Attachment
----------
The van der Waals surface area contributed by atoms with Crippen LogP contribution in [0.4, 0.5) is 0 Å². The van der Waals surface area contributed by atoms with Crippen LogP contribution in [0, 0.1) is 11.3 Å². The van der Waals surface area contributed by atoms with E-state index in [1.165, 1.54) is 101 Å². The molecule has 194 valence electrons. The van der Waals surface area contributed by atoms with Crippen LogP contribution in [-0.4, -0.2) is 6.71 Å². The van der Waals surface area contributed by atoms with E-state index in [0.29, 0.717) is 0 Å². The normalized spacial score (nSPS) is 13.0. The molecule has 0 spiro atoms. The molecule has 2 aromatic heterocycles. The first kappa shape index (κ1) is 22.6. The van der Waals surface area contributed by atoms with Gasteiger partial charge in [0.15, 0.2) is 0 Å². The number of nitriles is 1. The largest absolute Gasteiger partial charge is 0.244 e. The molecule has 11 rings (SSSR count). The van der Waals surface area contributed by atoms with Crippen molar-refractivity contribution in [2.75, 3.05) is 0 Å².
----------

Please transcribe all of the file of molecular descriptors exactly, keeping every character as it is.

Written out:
The van der Waals surface area contributed by atoms with Crippen LogP contribution in [0.4, 0.5) is 0 Å². The van der Waals surface area contributed by atoms with Crippen LogP contribution in [0, 0.1) is 11.3 Å². The van der Waals surface area contributed by atoms with E-state index in [1.165, 1.54) is 101 Å². The molecule has 194 valence electrons. The van der Waals surface area contributed by atoms with Crippen LogP contribution in [-0.4, -0.2) is 6.71 Å². The van der Waals surface area contributed by atoms with E-state index in [0.29, 0.717) is 0 Å². The normalized spacial score (nSPS) is 13.0. The molecule has 0 spiro atoms. The molecule has 2 aromatic heterocycles. The first kappa shape index (κ1) is 22.6. The van der Waals surface area contributed by atoms with Gasteiger partial charge in [0.15, 0.2) is 0 Å². The number of nitriles is 1. The largest absolute Gasteiger partial charge is 0.244 e. The molecule has 11 rings (SSSR count). The van der Waals surface area contributed by atoms with Crippen molar-refractivity contribution in [2.75, 3.05) is 0 Å².